What is Context Culture in Web Design: High vs Low
Whether the overall aim is to educate or entertain, to sell or to raise awareness, website design is all about effective communication.
The web affords an unparalleled opportunity for communicating across borders, markets and cultures. Linguistic barriers are perhaps the first and most important that must be surmounted. But there’s far more to effective cross-cultural communication than an accurate translation of your copy. What you have to say is of course important, but so is the way you say it. Communication can be visual as well as written or verbal and preferred methods of interaction can also vary between cultures.
A Brief Guide to High and Low Context Cultures
The concept of high- and low-context cultures was advanced by American anthropologist and cross-cultural researcher Edward T. Hall in his 1976 book ‘Beyond Culture’. Hall identified and presented a framework of culture-based communication styles.
In high-context cultures:
- Emphasis is placed on the context of a message. This could include shared cultural expectations and tradition.
- What’s left out can be just as important as what is actually said.
- There is a tendency towards collectivism (the good of the group) rather than individualism (the importance of the individual).
- Visual information can be more important than written or verbal information.
- Intuitive design is often preferred.
In low-context cultures:
- Emphasis is placed on explicitly expressed statements and information.
- There’s a tendency towards individualism rather than collectivism.
- Written or verbal instructions and a clear structure are preferred.
- Facts, logic and transparency are desirable.
Which Cultures Fall under Each Category?
In broad terms, much of Asia, the Middle East, Africa and Latin America are high-context cultures. This includes individual markets and countries such as Japan, China, India, Russia and Brazil.
North America, Australasia and much of Western Europe are low-context cultures. This includes the USA, Canada, Australia, Germany and Scandinavia.
It’s a sliding scale however, and there are exceptions. Italy and Spain, for example, are higher context than Germany but lower context than Japan. The concept of high-context and low-context cultures is also a ‘broad brush-stroke’ concept, meaning it deals in generalisations. Individuals in all cultures vary in their communicative preferences and you can find examples of low-context communications in a high-context culture and vice versa. A Japanese user manual will usually include explicit instructions (albeit perhaps with more illustrations and visual cues).
The UK, meanwhile, is generally considered a low-context culture but a table explaining what the British say and what they actually mean recently went viral.
Here are a few excerpts illustrating, in a humorous but reasonably accurate way, that even low-context cultures can require a certain degree of cultural and contextual understanding.
WHAT THE BRITISH SAY
WHAT THE BRITISH MEAN
WHAT FOREIGNERS UNDERSTAND
|Oh, incidentally/ by the way||The primary purpose of our discussion is||That is not very important|
|I’ll bear it in mind||I’ve forgotten it already||They will probably do it|
|I’m sure it’s my fault||It’s your fault||Why do they think it was their fault?|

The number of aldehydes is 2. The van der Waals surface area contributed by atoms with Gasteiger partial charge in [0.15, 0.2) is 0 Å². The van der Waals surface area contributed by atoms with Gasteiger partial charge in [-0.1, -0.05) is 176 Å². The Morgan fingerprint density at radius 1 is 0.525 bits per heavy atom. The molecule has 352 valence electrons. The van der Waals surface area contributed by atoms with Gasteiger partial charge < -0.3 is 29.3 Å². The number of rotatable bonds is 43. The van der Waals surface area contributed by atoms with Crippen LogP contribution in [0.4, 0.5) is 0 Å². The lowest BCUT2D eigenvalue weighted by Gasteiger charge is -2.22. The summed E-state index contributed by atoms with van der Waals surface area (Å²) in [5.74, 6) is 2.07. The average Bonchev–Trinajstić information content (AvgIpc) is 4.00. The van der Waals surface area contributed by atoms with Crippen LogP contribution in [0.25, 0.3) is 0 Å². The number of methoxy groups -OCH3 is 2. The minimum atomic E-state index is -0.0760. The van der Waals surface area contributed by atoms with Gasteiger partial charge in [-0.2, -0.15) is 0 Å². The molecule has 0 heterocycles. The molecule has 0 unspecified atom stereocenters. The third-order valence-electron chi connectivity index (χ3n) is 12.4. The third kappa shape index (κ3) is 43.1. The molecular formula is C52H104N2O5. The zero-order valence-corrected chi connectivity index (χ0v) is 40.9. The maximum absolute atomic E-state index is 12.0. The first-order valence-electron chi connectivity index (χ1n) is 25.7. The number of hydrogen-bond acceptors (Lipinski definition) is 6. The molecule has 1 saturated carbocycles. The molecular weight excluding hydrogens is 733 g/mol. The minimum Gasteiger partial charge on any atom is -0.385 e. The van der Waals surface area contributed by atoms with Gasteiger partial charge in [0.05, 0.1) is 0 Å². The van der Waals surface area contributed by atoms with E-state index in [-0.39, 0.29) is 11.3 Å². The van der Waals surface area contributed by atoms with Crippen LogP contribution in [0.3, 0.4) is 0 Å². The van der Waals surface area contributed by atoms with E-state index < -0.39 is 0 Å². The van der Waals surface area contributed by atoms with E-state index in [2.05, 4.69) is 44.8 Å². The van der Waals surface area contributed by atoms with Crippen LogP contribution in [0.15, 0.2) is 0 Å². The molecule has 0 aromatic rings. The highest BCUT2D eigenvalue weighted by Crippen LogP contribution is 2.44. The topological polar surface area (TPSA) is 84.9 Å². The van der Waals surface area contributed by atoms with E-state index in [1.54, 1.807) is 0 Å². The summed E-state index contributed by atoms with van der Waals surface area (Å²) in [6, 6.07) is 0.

|You must come for dinner||It’s not an invitation, I’m just being polite||I will get an invitation soon|
|I only have a few minor comments||Please rewrite completely||He has found a few typos|
What Does All This Mean in Web Design Terms?
Animated effects and visual images on commercial websites tend to be more prominent and elaborate in high-context cultures than the equivalent low-context sites.
Coca Cola is a globally recognized brand but the way they present their localized sites varies enormously depending on the market. The Chinese site presents the visitor with an animated Coke bottle complete with bubbles as a loading indicator before opening a homepage with virtually no written information. Instead, the visitor can scroll through a series of rotating images or hover over visual icons to get more information on further pages. The German version, by contrast, is almost tabular in its layout, with clear, concise copy and information.
Low-context cultures also tend towards linear navigation. The users clicks on the appropriate, clearly designated button or link and are taken to a new page in the same browser window. High-context sites use far more parallel navigation, with pop-ups and simultaneous pages opening in new browser windows. Illustrations and links can constantly morph into new ones, where parts of information are hidden underneath other information on the same page.
An academic study posted in the International Journal of Design tracked eye movements and looked at the viewing patterns and knowledge retention of Chinese, Korean and American subjects viewing a mocked up sample web page.
High-context users (described as “holistically-minded” in the study) scanned the whole of the page in a non-linear pattern, allowing for content to be placed more freely on the page. The study recommended that the “harmony between the foreground and background as well as the relationship among all of the content areas should be taken into account”. Low-context, or “analytically-minded” users employed sequential reading patterns. It was recommended that category titles and navigation items be clearly marked for low-context users, as they paid more attention and based their overall impression of the site on these areas.